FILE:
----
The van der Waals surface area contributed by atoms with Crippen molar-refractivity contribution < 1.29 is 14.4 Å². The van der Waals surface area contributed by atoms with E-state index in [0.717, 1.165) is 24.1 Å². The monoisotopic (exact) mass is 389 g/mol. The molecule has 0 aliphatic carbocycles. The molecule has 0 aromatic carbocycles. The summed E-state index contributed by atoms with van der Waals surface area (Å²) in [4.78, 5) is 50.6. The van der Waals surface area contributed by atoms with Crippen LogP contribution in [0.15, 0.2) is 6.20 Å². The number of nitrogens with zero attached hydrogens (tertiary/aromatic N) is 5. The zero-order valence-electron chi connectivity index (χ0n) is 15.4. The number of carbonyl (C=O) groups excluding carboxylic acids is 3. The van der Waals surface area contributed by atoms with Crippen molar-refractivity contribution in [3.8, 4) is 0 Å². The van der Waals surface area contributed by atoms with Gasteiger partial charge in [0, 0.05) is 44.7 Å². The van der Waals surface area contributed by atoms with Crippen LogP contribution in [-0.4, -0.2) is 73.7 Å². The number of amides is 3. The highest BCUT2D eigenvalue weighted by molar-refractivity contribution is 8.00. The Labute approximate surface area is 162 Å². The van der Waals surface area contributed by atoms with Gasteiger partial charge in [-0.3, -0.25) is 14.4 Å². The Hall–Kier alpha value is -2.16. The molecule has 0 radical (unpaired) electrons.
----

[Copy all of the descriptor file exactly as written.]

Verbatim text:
The van der Waals surface area contributed by atoms with Crippen molar-refractivity contribution < 1.29 is 14.4 Å². The van der Waals surface area contributed by atoms with E-state index in [0.717, 1.165) is 24.1 Å². The monoisotopic (exact) mass is 389 g/mol. The molecule has 0 aliphatic carbocycles. The molecule has 0 aromatic carbocycles. The summed E-state index contributed by atoms with van der Waals surface area (Å²) in [4.78, 5) is 50.6. The van der Waals surface area contributed by atoms with Crippen LogP contribution in [0.15, 0.2) is 6.20 Å². The number of nitrogens with zero attached hydrogens (tertiary/aromatic N) is 5. The zero-order valence-electron chi connectivity index (χ0n) is 15.4. The number of carbonyl (C=O) groups excluding carboxylic acids is 3. The van der Waals surface area contributed by atoms with Crippen molar-refractivity contribution in [3.8, 4) is 0 Å². The van der Waals surface area contributed by atoms with Gasteiger partial charge in [0, 0.05) is 44.7 Å². The van der Waals surface area contributed by atoms with Crippen LogP contribution in [-0.4, -0.2) is 73.7 Å². The number of amides is 3. The highest BCUT2D eigenvalue weighted by molar-refractivity contribution is 8.00. The Labute approximate surface area is 162 Å². The van der Waals surface area contributed by atoms with Gasteiger partial charge in [-0.3, -0.25) is 14.4 Å². The Hall–Kier alpha value is -2.16. The molecule has 0 radical (unpaired) electrons.